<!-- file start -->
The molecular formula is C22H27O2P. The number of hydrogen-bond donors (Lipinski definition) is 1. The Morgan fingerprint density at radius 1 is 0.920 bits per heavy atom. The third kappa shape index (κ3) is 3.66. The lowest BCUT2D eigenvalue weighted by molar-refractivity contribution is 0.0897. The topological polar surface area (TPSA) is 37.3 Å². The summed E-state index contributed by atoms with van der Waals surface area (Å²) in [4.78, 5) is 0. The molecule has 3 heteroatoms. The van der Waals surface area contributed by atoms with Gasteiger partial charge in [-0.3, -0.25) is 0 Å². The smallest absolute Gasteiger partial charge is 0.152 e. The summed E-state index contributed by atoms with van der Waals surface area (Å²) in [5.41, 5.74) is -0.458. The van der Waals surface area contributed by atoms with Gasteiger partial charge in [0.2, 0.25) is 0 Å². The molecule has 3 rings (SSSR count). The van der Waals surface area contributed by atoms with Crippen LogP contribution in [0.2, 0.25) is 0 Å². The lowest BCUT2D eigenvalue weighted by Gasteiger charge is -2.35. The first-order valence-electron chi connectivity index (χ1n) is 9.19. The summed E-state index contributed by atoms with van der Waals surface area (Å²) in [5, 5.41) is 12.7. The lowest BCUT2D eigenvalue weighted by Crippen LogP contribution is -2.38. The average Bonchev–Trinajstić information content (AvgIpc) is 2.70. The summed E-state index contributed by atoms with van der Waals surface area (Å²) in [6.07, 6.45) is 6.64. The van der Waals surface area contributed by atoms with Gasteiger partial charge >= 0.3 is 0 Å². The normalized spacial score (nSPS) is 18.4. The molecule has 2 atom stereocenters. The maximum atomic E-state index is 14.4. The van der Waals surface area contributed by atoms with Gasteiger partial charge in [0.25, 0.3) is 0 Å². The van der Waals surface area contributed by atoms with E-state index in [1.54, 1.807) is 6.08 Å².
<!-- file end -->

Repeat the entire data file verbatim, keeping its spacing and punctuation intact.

The molecular formula is C22H27O2P. The number of hydrogen-bond donors (Lipinski definition) is 1. The Morgan fingerprint density at radius 1 is 0.920 bits per heavy atom. The third kappa shape index (κ3) is 3.66. The lowest BCUT2D eigenvalue weighted by molar-refractivity contribution is 0.0897. The topological polar surface area (TPSA) is 37.3 Å². The summed E-state index contributed by atoms with van der Waals surface area (Å²) in [4.78, 5) is 0. The molecule has 3 heteroatoms. The van der Waals surface area contributed by atoms with Gasteiger partial charge in [-0.3, -0.25) is 0 Å². The smallest absolute Gasteiger partial charge is 0.152 e. The summed E-state index contributed by atoms with van der Waals surface area (Å²) in [5.41, 5.74) is -0.458. The van der Waals surface area contributed by atoms with Gasteiger partial charge in [0.2, 0.25) is 0 Å². The molecule has 3 rings (SSSR count). The van der Waals surface area contributed by atoms with Crippen LogP contribution in [0.2, 0.25) is 0 Å². The lowest BCUT2D eigenvalue weighted by Gasteiger charge is -2.35. The first-order valence-electron chi connectivity index (χ1n) is 9.19. The summed E-state index contributed by atoms with van der Waals surface area (Å²) in [5, 5.41) is 12.7. The lowest BCUT2D eigenvalue weighted by Crippen LogP contribution is -2.38. The average Bonchev–Trinajstić information content (AvgIpc) is 2.70. The summed E-state index contributed by atoms with van der Waals surface area (Å²) in [6.07, 6.45) is 6.64. The van der Waals surface area contributed by atoms with Gasteiger partial charge >= 0.3 is 0 Å². The normalized spacial score (nSPS) is 18.4. The molecule has 2 atom stereocenters. The maximum atomic E-state index is 14.4. The van der Waals surface area contributed by atoms with Gasteiger partial charge in [0.25, 0.3) is 0 Å². The van der Waals surface area contributed by atoms with E-state index in [1.54, 1.807) is 6.08 Å².